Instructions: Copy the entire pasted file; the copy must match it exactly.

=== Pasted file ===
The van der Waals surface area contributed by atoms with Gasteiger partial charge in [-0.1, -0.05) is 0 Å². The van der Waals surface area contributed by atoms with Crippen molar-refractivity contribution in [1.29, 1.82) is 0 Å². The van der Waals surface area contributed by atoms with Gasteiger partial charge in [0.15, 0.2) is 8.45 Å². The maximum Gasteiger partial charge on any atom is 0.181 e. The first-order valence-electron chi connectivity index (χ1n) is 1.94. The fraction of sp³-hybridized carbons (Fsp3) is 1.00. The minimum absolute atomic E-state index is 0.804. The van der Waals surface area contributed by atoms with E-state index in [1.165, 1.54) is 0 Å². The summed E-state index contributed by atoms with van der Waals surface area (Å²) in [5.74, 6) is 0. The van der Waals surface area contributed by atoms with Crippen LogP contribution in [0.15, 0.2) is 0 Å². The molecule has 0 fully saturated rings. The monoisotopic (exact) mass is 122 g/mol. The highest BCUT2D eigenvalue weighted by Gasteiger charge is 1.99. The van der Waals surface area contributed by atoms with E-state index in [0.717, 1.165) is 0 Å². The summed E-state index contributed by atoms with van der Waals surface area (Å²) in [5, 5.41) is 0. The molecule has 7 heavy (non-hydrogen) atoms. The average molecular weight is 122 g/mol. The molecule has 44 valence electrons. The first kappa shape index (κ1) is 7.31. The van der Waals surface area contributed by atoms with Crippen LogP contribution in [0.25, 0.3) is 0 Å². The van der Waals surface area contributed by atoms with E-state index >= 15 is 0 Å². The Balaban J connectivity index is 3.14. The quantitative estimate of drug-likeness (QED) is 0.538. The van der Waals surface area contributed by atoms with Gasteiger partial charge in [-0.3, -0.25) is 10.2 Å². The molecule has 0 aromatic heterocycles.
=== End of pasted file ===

The van der Waals surface area contributed by atoms with Gasteiger partial charge in [-0.1, -0.05) is 0 Å². The van der Waals surface area contributed by atoms with Crippen molar-refractivity contribution in [1.29, 1.82) is 0 Å². The van der Waals surface area contributed by atoms with Gasteiger partial charge in [0.15, 0.2) is 8.45 Å². The maximum Gasteiger partial charge on any atom is 0.181 e. The first-order valence-electron chi connectivity index (χ1n) is 1.94. The fraction of sp³-hybridized carbons (Fsp3) is 1.00. The minimum absolute atomic E-state index is 0.804. The van der Waals surface area contributed by atoms with E-state index in [1.165, 1.54) is 0 Å². The summed E-state index contributed by atoms with van der Waals surface area (Å²) in [5.74, 6) is 0. The van der Waals surface area contributed by atoms with Crippen LogP contribution in [0.15, 0.2) is 0 Å². The molecule has 0 fully saturated rings. The monoisotopic (exact) mass is 122 g/mol. The highest BCUT2D eigenvalue weighted by Gasteiger charge is 1.99. The van der Waals surface area contributed by atoms with E-state index in [0.717, 1.165) is 0 Å². The summed E-state index contributed by atoms with van der Waals surface area (Å²) in [5, 5.41) is 0. The molecule has 7 heavy (non-hydrogen) atoms. The average molecular weight is 122 g/mol. The molecule has 44 valence electrons. The first kappa shape index (κ1) is 7.31. The van der Waals surface area contributed by atoms with Crippen LogP contribution in [0.25, 0.3) is 0 Å². The van der Waals surface area contributed by atoms with E-state index >= 15 is 0 Å². The Balaban J connectivity index is 3.14. The quantitative estimate of drug-likeness (QED) is 0.538. The van der Waals surface area contributed by atoms with Gasteiger partial charge in [-0.3, -0.25) is 10.2 Å². The molecule has 0 aromatic heterocycles.